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Freelance writer and editor for both print and web trade publications ... Mistakes on ICS (www.intranet-build.com) Had different graphic artists for print and web, ...

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Effectively Coordinating Print and Web Publications


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    1. Effectively Coordinating Print and Web Publications David Strom david@strom.com (516) 944-3407

    2. Today’s seminar • Some platitudes from yours truly • Hear from our panelists • See lots of different web publications • Get your own comments

    3. My background • Founding editor Network Computing 1990-2 • Self-publish Web Informant 1995- • Built Intranet Construction Site for CMP 1997 (both print and web) • Freelance writer and editor for both print and web trade publications

    4. Mistakes on ICS (www.intranet-build.com) • Had different graphic artists for print and web, ended up doing graphics twice • Had web team inexperienced in publishing industry • Lack of overall coordination, no one really in charge • Print deadlines drove web content, rather than the other way around

    5. ICS design flaws • Print was 4 serial editions, web static • Articles mainly reference works and too long for the web • Lame email newsletter to drive repeat traffic • Too many ad spots cluttered the page

    6. Some wit and wisdom from Norm • “We still haven't found a way to put a magazine on the Web.” Norman Pearlstine, editor in chief, Time magazine. • CNNSI has taken off, yet “I'm not convinced that charging subscriptions wouldn't result in the site falling apart.”

    7. So should you charge web visitors? • Two schools of thought, and you’ll hear more about both • An alternative is require registration on some portion of the site • How not to do it: Infoworld, which has two separate servers

    8. The web is not a book • People don’t like to read from a screen • People are more impatient over 28.8 modems • Navigating online is still harder than turning pages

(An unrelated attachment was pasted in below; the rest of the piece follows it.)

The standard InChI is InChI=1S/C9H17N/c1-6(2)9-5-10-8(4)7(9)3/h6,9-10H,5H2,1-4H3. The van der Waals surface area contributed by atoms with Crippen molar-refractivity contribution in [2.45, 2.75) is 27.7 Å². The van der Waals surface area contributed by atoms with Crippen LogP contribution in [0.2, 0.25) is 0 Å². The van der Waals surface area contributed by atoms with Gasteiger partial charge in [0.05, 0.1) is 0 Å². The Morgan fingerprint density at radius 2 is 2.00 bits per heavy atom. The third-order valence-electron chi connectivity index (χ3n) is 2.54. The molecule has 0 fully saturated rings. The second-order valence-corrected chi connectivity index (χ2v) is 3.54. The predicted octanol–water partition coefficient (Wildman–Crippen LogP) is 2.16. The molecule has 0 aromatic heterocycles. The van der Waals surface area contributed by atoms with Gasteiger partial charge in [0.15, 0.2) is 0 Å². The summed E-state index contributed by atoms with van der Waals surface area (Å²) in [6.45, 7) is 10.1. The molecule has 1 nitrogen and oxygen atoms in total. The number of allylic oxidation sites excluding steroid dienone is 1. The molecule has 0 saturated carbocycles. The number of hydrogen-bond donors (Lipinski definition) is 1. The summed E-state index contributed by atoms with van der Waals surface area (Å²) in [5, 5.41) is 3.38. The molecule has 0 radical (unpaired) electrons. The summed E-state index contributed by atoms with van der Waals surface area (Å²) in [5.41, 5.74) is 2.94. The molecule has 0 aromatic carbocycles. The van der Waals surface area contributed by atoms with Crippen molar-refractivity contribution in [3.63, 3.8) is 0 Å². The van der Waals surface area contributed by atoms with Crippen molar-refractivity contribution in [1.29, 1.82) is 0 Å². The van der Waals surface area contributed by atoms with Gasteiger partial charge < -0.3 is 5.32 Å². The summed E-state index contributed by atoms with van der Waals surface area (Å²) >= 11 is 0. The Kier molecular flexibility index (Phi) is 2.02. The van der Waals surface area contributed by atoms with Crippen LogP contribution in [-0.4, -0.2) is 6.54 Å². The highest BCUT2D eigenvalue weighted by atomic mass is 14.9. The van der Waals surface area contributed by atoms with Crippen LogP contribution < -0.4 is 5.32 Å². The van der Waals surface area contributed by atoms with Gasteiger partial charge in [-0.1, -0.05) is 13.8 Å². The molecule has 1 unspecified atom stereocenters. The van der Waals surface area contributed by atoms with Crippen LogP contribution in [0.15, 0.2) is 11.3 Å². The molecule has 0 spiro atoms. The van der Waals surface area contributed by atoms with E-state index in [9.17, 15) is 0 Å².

9. Don’t get too attracted to technology • Frames suck • The fewer graphics the better • The more complex your pages, the more limited your audience • The more dynamic your site, the less can be indexed by a search engine

    10. Interactive is a dirty word • Visitors aren’t interested in video games • They take too much time and technology to do right • Develop simple things such as Attachmate’s Treasure Web that play off registrations (www.atm.com/treasure)

    11. Understand your audience • What pages are popular? • What inbound links produce visitors? • How long are they at your site and where do they go? • What browsers do they use and where do they come from?

    12. Think carefully about advertising • What you promise may not be what you deliver • Who really clicks on ad banners anyway? • Sell sponsorships like Forbes ($275,000 each)

    13. Complement your print publication • Don’t worry about “giving away the store” • Match content delivery with newsstand availability • Have search button right up front and on top • Put lots of navigation aids everywhere

    14. Hire the right web ME • Who can make the trains run • Who knows enough HTML to be dangerous • Who comes from publishing • Who can coordinate with print counterparts

    15. Issues • Does your audience first see something on the web or in print? • how do you display URLs and cross-reference? • Should the web edition be a reference work or stand on its own? • reading from the screen is slower than from the printed page! • How easy is it to update your own content? • keep archives of the past, even if out of date? • Are web and print editions enemies or bedfellows?

    16. Panelists • Nancy Macagno, Director New Media, Consumer Reports • Jackie Gavron, Editor Windows Sources • Jennie Baird, Editor, Smart Money Interactive

    17. Discussion topics • Panelist and publication background • Relationship between print and web editorial • Production streams for both • Differences in design • Lessons learned, skills looking for